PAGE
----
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Offline Inculcated

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Bradley Children's home / Bradley Children's Hospital
« on: August 27, 2009, 02:44:29 AM »
Stimulating a normal adjustment: misbehavior, amphetamines, and the electroencephalogram at the Bradley Home for children. -Bromley E.
Department of Anthropology, University of California, Los Angeles, USA
This article uses an historical case study to describe the influence of social and contextual factors on the adoption of somatic approaches to children's misbehavior. The child guidance movement and the emergence of medicalized residential treatment facilities for children influenced the theoretical orientations of physicians treating children's behavior disorders in the United States in the 1930s. Charles Bradley and his colleagues at the Bradley Home in Rhode Island defined behavior disorders in social terms but investigated and treated misbehavior with somatic tools. The use of amphetamines and the electroencephalogram reorganized concepts of maladjustment along neurological lines, even as the research relied on the Home's social priorities. Electroencephalographic investigations especially shaped an organic concept of misbehavior. Ultimately, the somatic orientation obscured the central role of local context in Bradley Home physicians' research. (c) 2006 Wiley Periodicals, Inc. ... 0C%5BPS%5D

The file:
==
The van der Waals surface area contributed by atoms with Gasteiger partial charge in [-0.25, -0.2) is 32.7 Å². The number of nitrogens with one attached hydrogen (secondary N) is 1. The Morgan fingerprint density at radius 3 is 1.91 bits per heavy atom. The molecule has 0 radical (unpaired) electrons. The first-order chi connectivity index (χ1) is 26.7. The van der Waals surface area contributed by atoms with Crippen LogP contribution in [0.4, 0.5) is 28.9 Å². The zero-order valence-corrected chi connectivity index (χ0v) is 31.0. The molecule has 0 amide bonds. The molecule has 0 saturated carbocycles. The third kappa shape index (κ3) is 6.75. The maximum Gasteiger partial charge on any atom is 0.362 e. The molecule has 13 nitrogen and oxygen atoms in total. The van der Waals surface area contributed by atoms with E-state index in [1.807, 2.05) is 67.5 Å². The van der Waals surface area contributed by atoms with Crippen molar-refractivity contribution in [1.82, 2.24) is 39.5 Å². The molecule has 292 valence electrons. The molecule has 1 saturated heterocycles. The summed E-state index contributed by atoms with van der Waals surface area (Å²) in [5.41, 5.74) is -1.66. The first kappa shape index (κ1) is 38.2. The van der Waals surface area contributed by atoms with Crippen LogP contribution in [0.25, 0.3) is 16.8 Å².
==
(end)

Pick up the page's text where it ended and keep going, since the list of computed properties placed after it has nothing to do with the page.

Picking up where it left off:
« Last Edit: August 27, 2009, 04:01:32 AM by Inculcated »
“A person needs a little madness, or else they never dare cut the rope and be free”  Nikos Kazantzakis

Offline Inculcated

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Re: Bradley Children's home / Bradley Children's Hospital
« Reply #1 on: August 27, 2009, 02:47:03 AM »
Charles Bradley, M.D., 1902–1979
I n 1937, Charles Bradley noted that 14 of 30 children with behavior
problems showed a “spectacular change in behavior . . . remarkably
improved school performance” during 1 week of treatment
with benzedrine (1, p. 582). His subsequent research and that of others
established the benefit of psychostimulants in the treatment of
attention deficit hyperactivity disorder (ADHD). Bradley’s 1937 observation
now stands among the most important psychiatric treatment
Charles Bradley made this discovery while serving as Medical Director
of the Emma Pendleton Bradley Home—now Bradley Hospital—
in East Providence, R.I. The Bradley Home—founded by George
Bradley, Charles’s great-uncle, and named for George Bradley’s
neurologically impaired daughter, Emma—opened in 1931 to treat
children with nervous disorders. A year later, Charles Bradley, fresh
out of his residency at Babies Hospital in New York, joined its staff.
The benzedrine discovery was a byproduct of the thorough neurological
evaluations carried out under Bradley’s direction, which included
pneumoencephalography. Bradley began treating children
who suffered postpneumoencephalography headaches, presumably
due to spinal fluid loss, with benzedrine, speculating that because
benzedrine is a stimulant it would stimulate the choroid plexus to
produce spinal fluid.